Spanish cuisine may be experiencing a renewed popularity, spurred on by fashionable tapas restaurants and the culinary theatrics of modernist chefs like Ferran Adrià. But there’s a lot more to the traditions of food in Spain than just these highlights. The new title Spain by Jeff Koehler offers an insightful and balanced overview of Spanish cuisine; covering the regional differences that mark areas such as the Basque region, as well as the southern cuisines of Andalucia and the island of Majorca.
Koehler notes that Spanish cuisine is unlike any other food in the world in part because of its emphasis on ingredients. The deftness and accuracy with which two ingredients are paired is given the highest priority.
“The country kitchen begins firmly with las materias primas, the fresh, high-quality ingredients cooks call ‘the raw materials,” writes Koehler. “These are often simply prepared and presented, with usually just a few other components to draw out flavor.”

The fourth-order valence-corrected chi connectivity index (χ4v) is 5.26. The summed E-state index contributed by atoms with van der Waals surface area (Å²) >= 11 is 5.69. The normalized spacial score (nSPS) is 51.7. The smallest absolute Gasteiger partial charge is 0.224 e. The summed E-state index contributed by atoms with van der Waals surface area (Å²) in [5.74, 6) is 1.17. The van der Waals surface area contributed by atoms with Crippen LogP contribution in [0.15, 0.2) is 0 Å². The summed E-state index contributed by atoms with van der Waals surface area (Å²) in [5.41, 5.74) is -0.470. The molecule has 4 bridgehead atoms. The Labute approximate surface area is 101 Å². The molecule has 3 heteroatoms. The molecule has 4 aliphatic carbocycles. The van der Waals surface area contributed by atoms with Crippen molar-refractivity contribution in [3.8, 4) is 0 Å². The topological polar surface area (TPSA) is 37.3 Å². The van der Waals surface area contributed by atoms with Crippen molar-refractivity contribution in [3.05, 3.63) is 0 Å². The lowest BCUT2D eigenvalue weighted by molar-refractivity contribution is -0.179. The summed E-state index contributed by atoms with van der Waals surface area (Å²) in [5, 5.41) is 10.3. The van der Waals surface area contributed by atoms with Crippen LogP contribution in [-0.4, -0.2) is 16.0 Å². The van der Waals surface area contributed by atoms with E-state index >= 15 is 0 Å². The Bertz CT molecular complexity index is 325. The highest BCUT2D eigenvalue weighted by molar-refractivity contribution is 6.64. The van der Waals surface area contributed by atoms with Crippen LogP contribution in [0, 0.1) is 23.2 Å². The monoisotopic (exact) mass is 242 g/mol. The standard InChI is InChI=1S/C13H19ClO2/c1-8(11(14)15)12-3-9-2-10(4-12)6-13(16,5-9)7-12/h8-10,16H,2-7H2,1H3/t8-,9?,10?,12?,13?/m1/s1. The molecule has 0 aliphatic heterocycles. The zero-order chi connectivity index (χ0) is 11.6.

Spain features traditional and cogent presentations of classic Spanish dishes including regional varieties of national favorites. For example, there is gazpacho soup as it is served both in the seaside city of Málaga and farther north in the Andalusian regions of the country.
As Koehler notes, the minimalist approach of traditional Spanish fare does not cheapen its artistry.
“It’s a largely straightforward cuisine, rarely laborious or complex (which isn’t to say unsophisticated or lacking imagination).” Koehler writes. “This artful simplicity is exactly what makes these recipes so accessible to the home chef. Dishes like this Potato and Onion Recipe, this Country Rubbed Bread with Tomato Recipe, and this Chicken with Shallots and Orange Recipe reflect the accessibility, beauty, and irresistible quality of Spanish cuisine.